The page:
IF THERE is any chance of Alex Oxlade-Chamberlain playing at this World Cup then Roy Hodgson has to keep him in the England squad and resist calls to summon a replacement.
The Arsenal midfielder was excellent on Wednesday night against Ecuador, before injuring his knee ligaments late in the game – a blow that looks set to keep him out of the first two games at least.
I firmly believe Oxlade-Chamberlain could be a key player at this tournament. Before getting hurt he looked fit, and able to handle the pressure that goes with playing at this level.
He is also a more well-rounded player than some of his rivals for a place. Raheem Sterling needs to be given freedom to roam but Oxlade-Chamberlain will stick to the position Hodgson gives him.
His performance was one of the positives from two useful friendlies against Ecuador and Peru, though Roy’s starting XI is still uncertain and will hinge, I believe, on the opposition.
At this point I should address ridiculous suggestions that Wayne Rooney be dropped. His record plainly shows that he is England’s best player – he just is – so why debate it?
I think Hodgson has handled it very well. Rooney needed to be left on the pitch to get game time and to end that barren run that people were starting to talk about.
Sir Alex Ferguson always noted that Rooney is best when he is playing regularly, and I think he’ll arrive in Brazil fit, fired up and ready to play with controlled aggression.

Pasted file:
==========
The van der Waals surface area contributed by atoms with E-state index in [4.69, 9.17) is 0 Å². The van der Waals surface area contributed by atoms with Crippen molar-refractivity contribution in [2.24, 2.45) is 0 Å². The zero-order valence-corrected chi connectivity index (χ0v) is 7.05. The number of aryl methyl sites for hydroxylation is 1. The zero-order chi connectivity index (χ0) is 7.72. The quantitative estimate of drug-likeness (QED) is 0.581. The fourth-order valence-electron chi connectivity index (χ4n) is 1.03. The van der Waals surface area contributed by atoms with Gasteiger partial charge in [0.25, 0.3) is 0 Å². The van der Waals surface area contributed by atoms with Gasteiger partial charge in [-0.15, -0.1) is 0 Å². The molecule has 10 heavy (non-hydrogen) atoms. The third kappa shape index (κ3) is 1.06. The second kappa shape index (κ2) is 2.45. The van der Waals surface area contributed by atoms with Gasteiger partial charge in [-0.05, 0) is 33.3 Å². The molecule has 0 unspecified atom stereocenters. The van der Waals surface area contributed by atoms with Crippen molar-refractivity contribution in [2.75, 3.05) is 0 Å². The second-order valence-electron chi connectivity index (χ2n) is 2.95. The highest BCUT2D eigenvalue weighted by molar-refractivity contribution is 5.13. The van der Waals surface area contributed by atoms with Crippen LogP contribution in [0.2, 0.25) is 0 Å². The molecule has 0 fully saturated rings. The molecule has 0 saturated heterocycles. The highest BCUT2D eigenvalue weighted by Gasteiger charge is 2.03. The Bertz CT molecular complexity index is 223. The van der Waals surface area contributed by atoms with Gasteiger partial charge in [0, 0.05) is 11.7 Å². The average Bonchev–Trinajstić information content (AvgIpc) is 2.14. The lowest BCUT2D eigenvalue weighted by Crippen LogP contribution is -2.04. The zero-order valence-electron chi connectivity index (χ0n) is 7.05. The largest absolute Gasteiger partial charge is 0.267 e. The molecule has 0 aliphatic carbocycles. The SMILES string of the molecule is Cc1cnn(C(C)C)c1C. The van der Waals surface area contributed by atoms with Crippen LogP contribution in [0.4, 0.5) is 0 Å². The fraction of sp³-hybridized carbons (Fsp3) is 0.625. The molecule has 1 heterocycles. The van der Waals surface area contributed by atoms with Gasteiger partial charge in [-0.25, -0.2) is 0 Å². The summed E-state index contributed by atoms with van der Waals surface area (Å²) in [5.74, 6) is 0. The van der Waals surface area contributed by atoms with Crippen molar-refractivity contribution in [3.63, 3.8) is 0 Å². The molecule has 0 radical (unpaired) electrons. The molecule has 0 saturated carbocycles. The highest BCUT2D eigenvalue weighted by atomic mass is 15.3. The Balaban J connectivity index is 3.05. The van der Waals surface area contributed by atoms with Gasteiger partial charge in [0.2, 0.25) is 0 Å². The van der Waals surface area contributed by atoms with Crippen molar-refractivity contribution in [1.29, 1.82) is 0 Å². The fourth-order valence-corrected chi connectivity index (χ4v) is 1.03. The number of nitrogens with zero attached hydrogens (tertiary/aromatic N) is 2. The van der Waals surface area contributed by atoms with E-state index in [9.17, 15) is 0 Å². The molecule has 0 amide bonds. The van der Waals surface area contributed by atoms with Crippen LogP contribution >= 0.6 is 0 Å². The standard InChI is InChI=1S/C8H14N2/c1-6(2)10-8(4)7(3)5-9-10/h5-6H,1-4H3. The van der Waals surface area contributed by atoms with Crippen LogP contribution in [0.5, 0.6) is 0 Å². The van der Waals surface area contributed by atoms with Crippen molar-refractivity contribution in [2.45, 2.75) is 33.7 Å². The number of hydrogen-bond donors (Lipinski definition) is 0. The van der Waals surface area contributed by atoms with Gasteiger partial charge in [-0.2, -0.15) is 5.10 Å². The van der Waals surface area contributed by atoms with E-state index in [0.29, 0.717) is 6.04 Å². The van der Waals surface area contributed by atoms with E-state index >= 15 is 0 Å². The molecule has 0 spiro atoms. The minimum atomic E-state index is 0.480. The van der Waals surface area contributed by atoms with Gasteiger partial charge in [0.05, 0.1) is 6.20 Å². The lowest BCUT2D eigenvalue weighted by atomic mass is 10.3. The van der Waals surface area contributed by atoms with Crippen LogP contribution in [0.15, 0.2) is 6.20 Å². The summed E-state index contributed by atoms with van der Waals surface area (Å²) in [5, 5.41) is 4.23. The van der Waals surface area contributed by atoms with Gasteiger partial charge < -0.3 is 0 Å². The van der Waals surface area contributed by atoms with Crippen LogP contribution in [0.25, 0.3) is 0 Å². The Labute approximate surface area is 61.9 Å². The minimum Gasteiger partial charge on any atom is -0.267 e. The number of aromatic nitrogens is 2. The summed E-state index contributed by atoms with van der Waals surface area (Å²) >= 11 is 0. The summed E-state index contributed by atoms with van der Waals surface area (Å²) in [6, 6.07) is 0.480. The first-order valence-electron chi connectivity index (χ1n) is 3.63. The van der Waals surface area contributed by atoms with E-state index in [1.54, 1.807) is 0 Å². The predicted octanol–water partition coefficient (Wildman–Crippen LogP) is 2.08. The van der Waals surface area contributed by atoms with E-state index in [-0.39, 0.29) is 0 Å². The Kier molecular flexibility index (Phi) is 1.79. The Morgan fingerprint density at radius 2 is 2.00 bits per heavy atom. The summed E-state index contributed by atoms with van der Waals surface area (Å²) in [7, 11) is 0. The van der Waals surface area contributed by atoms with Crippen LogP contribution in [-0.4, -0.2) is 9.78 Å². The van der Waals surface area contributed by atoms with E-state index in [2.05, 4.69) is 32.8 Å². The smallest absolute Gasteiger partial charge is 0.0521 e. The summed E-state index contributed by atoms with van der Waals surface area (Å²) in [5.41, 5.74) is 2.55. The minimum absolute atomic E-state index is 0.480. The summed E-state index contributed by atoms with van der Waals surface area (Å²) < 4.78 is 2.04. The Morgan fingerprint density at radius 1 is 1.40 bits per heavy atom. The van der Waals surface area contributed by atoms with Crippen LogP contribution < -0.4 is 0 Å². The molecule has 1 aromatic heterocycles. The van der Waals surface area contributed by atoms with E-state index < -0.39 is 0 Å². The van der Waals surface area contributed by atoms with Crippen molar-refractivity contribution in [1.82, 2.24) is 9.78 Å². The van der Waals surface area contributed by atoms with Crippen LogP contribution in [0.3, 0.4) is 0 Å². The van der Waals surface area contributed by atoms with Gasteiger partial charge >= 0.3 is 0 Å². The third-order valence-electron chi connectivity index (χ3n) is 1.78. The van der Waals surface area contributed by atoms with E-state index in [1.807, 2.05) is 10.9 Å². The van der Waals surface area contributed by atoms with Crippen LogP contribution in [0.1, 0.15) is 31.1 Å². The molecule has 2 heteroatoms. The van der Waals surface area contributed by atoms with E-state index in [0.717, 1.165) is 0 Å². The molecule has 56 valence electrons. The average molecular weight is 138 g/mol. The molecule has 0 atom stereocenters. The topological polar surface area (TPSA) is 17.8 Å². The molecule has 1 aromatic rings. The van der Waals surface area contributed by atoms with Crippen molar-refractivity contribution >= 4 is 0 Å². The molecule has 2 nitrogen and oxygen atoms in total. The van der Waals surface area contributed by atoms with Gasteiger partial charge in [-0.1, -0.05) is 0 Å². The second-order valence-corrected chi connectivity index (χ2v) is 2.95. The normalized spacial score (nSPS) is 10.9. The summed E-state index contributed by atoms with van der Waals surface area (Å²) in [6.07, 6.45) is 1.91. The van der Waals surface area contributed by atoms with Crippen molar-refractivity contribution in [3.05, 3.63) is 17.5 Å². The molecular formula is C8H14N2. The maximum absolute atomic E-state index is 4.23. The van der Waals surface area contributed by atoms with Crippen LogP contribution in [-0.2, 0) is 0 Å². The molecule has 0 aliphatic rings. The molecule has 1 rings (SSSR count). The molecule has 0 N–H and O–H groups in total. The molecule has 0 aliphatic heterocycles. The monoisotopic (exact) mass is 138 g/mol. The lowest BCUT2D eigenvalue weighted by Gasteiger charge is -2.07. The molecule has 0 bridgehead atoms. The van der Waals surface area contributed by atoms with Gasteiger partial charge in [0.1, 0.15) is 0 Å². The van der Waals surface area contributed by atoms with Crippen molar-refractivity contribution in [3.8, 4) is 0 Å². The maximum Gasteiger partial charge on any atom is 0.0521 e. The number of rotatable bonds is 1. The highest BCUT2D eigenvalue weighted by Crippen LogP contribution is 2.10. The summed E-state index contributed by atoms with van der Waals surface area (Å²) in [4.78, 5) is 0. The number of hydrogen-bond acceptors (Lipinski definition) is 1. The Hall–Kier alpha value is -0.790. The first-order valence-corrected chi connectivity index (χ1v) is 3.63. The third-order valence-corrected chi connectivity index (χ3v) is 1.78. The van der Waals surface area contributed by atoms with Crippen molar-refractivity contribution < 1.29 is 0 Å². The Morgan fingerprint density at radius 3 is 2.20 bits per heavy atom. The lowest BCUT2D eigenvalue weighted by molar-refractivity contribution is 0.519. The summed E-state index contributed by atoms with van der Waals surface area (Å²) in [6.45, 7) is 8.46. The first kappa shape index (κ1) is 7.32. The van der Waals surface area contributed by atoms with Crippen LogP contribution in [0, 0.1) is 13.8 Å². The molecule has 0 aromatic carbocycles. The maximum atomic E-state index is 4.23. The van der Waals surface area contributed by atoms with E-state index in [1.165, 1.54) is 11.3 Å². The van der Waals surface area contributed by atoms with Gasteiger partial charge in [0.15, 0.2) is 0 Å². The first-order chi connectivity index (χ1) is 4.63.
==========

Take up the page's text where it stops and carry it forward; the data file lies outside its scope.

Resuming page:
Rooney is one of eight guaranteed starters – along with Daniel Sturridge, Steven Gerrard, the back four and Joe Hart – leaving three places up for grabs.
Against Italy in the opener – a game that England cannot afford to lose – I would expect Hodgson to err on the side of caution. Either way, his approach will be obvious as soon as we see the team-sheet.
With Oxlade-Chamberlain unavailable, if he picks James Milner it’s clear he is hoping to keep it tight and pinch a 1-0. If Sterling starts it’s because he wants England to blitz Italy for the first half an hour. I expect the former, and it’s probably the wisest move.
Jack Wilshere looked well short of fitness against Ecuador, so I’d leave him on the bench and plump for Jordan Henderson alongside Gerrard.
This week’s 2-2 draw might not be the worst result, either. A big win would have only encouraged false hope; instead England head to Brazil with a good taste of what to expect.
Trevor Steven is a former England footballer who played at two World Cups and two European Championships. He now works as a media commentator